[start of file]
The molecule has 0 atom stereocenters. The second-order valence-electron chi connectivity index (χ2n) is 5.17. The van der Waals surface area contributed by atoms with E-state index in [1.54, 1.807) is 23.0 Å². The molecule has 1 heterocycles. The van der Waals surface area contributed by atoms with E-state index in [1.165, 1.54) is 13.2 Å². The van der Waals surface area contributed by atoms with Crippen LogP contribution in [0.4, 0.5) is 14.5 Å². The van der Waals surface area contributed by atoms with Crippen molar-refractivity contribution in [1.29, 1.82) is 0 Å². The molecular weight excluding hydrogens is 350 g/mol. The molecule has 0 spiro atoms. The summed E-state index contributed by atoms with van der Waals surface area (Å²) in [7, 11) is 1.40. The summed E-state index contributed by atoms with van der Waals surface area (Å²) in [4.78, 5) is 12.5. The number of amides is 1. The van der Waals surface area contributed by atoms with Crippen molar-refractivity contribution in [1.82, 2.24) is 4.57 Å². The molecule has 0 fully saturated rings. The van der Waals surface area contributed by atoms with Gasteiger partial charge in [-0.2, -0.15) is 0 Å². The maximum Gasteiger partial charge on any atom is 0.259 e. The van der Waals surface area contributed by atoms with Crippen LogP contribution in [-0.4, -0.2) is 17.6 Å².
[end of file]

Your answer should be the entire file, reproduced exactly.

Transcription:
The molecule has 0 atom stereocenters. The second-order valence-electron chi connectivity index (χ2n) is 5.17. The van der Waals surface area contributed by atoms with E-state index in [1.54, 1.807) is 23.0 Å². The molecule has 1 heterocycles. The van der Waals surface area contributed by atoms with E-state index in [1.165, 1.54) is 13.2 Å². The van der Waals surface area contributed by atoms with Crippen LogP contribution in [0.4, 0.5) is 14.5 Å². The van der Waals surface area contributed by atoms with Crippen molar-refractivity contribution in [1.29, 1.82) is 0 Å². The molecular weight excluding hydrogens is 350 g/mol. The molecule has 0 spiro atoms. The summed E-state index contributed by atoms with van der Waals surface area (Å²) in [7, 11) is 1.40. The summed E-state index contributed by atoms with van der Waals surface area (Å²) in [4.78, 5) is 12.5. The number of amides is 1. The van der Waals surface area contributed by atoms with Crippen molar-refractivity contribution in [1.82, 2.24) is 4.57 Å². The molecule has 0 fully saturated rings. The van der Waals surface area contributed by atoms with Gasteiger partial charge in [-0.2, -0.15) is 0 Å². The maximum Gasteiger partial charge on any atom is 0.259 e. The van der Waals surface area contributed by atoms with Crippen LogP contribution in [-0.4, -0.2) is 17.6 Å².